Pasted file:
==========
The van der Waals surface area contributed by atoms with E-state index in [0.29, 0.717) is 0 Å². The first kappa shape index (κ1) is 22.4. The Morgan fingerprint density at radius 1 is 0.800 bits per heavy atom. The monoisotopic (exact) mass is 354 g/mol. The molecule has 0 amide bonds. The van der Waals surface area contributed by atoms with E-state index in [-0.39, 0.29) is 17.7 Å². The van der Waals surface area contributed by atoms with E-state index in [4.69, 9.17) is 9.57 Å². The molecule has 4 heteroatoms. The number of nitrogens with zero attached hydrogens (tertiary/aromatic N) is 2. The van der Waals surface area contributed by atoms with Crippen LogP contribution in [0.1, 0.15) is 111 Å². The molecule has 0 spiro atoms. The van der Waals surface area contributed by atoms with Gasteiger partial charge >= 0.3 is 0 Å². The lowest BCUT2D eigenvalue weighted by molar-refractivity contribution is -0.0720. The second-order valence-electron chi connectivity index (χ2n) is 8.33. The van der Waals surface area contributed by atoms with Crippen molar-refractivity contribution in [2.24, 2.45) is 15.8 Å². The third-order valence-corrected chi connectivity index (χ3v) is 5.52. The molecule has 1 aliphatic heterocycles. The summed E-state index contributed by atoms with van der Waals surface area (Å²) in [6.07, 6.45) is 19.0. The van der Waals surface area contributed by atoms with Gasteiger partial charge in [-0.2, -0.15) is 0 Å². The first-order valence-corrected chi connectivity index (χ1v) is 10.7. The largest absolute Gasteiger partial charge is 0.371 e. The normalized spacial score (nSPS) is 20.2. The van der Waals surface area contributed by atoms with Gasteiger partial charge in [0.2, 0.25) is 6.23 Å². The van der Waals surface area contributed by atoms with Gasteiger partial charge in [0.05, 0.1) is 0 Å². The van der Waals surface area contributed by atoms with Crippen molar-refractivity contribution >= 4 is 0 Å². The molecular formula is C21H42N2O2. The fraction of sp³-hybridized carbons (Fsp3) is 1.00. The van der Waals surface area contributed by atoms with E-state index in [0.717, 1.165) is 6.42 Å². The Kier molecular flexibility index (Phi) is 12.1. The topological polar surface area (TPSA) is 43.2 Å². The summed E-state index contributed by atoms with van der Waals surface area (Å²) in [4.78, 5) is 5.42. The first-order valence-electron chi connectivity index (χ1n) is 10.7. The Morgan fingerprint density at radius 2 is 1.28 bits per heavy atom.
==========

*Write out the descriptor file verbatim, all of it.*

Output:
The van der Waals surface area contributed by atoms with E-state index in [0.29, 0.717) is 0 Å². The first kappa shape index (κ1) is 22.4. The Morgan fingerprint density at radius 1 is 0.800 bits per heavy atom. The monoisotopic (exact) mass is 354 g/mol. The molecule has 0 amide bonds. The van der Waals surface area contributed by atoms with E-state index in [-0.39, 0.29) is 17.7 Å². The van der Waals surface area contributed by atoms with E-state index in [4.69, 9.17) is 9.57 Å². The molecule has 4 heteroatoms. The number of nitrogens with zero attached hydrogens (tertiary/aromatic N) is 2. The van der Waals surface area contributed by atoms with Crippen LogP contribution in [0.1, 0.15) is 111 Å². The molecule has 0 spiro atoms. The van der Waals surface area contributed by atoms with Gasteiger partial charge >= 0.3 is 0 Å². The lowest BCUT2D eigenvalue weighted by molar-refractivity contribution is -0.0720. The second-order valence-electron chi connectivity index (χ2n) is 8.33. The van der Waals surface area contributed by atoms with Crippen molar-refractivity contribution in [2.24, 2.45) is 15.8 Å². The third-order valence-corrected chi connectivity index (χ3v) is 5.52. The molecule has 1 aliphatic heterocycles. The summed E-state index contributed by atoms with van der Waals surface area (Å²) in [6.07, 6.45) is 19.0. The van der Waals surface area contributed by atoms with Gasteiger partial charge in [-0.2, -0.15) is 0 Å². The first-order valence-corrected chi connectivity index (χ1v) is 10.7. The largest absolute Gasteiger partial charge is 0.371 e. The normalized spacial score (nSPS) is 20.2. The van der Waals surface area contributed by atoms with Gasteiger partial charge in [0.2, 0.25) is 6.23 Å². The van der Waals surface area contributed by atoms with Gasteiger partial charge in [0.05, 0.1) is 0 Å². The van der Waals surface area contributed by atoms with Crippen molar-refractivity contribution >= 4 is 0 Å². The molecular formula is C21H42N2O2. The fraction of sp³-hybridized carbons (Fsp3) is 1.00. The van der Waals surface area contributed by atoms with E-state index in [0.717, 1.165) is 6.42 Å². The Kier molecular flexibility index (Phi) is 12.1. The topological polar surface area (TPSA) is 43.2 Å². The summed E-state index contributed by atoms with van der Waals surface area (Å²) in [4.78, 5) is 5.42. The first-order valence-electron chi connectivity index (χ1n) is 10.7. The Morgan fingerprint density at radius 2 is 1.28 bits per heavy atom.